Flom, whose Eden Prairie team went 28-0 in the 2019-2020 school year (the COVID-19 pandemic ended that season prematurely without a state tourney), said youth associations should be aligned with the high school program.

That's what he encourages in Eden Prairie.

"You win games in youth by playing zone," Flom said. "If that is what is most important to you, then go for it. Our belief is development. I strongly discourage our youth teams from playing zone."

Bad habits

Area coaches agree that zone defenses can hurt young defenders in multiple ways, arguing that they can promote:

  • Lazy on-ball defense
  • Standing and watching off ball
  • Poor closeout technique
  • Lack of communication
  • Minimal defensive movement
  • Minimal opportunities to defend a screen
  • Reduced accountability on box outs

"It's extremely important for young players and youth teams to learn how to play quality man-to-man defense," Jordan boys coach Matt Urbanek said. "If coaches want to implement a zone defense at the high school level, it can be taught when they get to high school. It doesn't need to be taught at the youngest levels.

"I believe the fundamentals and attitude of a good defensive player comes from being taught strong man-to-man concepts from an early age," Urbanek added. "A good zone defense at the high school level will still use strong man-to-man concepts within the zone defense, so that is another important reason to teach man-to-man from a young age."

Burnsville girls coach Maurice Hodges, who has also coached at the boys varsity level, said man defense at the youth level also teaches better teamwork and discipline. For kids, that's just as important as learning the individual basics of defense.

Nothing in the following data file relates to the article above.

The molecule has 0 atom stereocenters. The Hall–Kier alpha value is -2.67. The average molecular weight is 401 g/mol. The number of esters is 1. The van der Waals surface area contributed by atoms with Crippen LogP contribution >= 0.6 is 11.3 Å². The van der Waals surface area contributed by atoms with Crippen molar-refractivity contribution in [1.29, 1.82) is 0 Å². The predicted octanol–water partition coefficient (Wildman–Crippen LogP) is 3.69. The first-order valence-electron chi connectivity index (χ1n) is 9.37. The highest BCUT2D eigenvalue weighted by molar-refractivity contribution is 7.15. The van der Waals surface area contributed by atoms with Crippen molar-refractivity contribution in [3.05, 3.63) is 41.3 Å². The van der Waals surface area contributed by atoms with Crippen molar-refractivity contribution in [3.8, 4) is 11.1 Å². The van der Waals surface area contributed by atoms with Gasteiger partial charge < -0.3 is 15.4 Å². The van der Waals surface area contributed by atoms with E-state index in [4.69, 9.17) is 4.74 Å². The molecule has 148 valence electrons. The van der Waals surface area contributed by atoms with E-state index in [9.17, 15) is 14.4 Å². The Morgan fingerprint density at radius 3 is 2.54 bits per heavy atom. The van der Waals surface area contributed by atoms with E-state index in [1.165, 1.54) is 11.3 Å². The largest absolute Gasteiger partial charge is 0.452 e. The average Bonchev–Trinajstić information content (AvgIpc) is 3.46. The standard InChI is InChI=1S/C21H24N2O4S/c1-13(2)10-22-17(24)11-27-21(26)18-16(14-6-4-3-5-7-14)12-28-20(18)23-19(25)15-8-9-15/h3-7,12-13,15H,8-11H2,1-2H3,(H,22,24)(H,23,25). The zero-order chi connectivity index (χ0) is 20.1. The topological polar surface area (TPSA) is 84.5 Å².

"Once they reach the high school level, that's common knowledge because the game speeds up tremendously than at the youth level," Hodges said. "It's not just knowing who you are guarding, but other aspects of defense like being in good help position and advancing to help the helper."

Development first

Chanhassen boys coach Corey Christopherson said playing more man-to-man at the youth level will probably cost teams more wins. But how important is winning at the youth level?

It should never trump overall development.

"I love seeing kids play man-to-man growing up," Christopherson said. "I feel it is the best way to teach the game. We talk about man-to-man being a staple in our program.

"It's hard for young kids to consistently shoot from the perimeter, so zone can be effective," he added. "However, I do think playing lots of zone limits kids understanding of the game — spacing, movement, playing off screens and communication."

Zone defense at younger ages are also a way to hide a weaker defender. That's also tougher to do in high school.

"Once kids get into high school, there are so many skilled players that shoot it well that zones become tougher to play successfully," Kallman said.

Tom Schardin covers sports for Savage and Prior Lake. He is dependable, sarcastic and always joking around. Tom enjoys running and swimming and is often busy coaching his two kids' sports teams.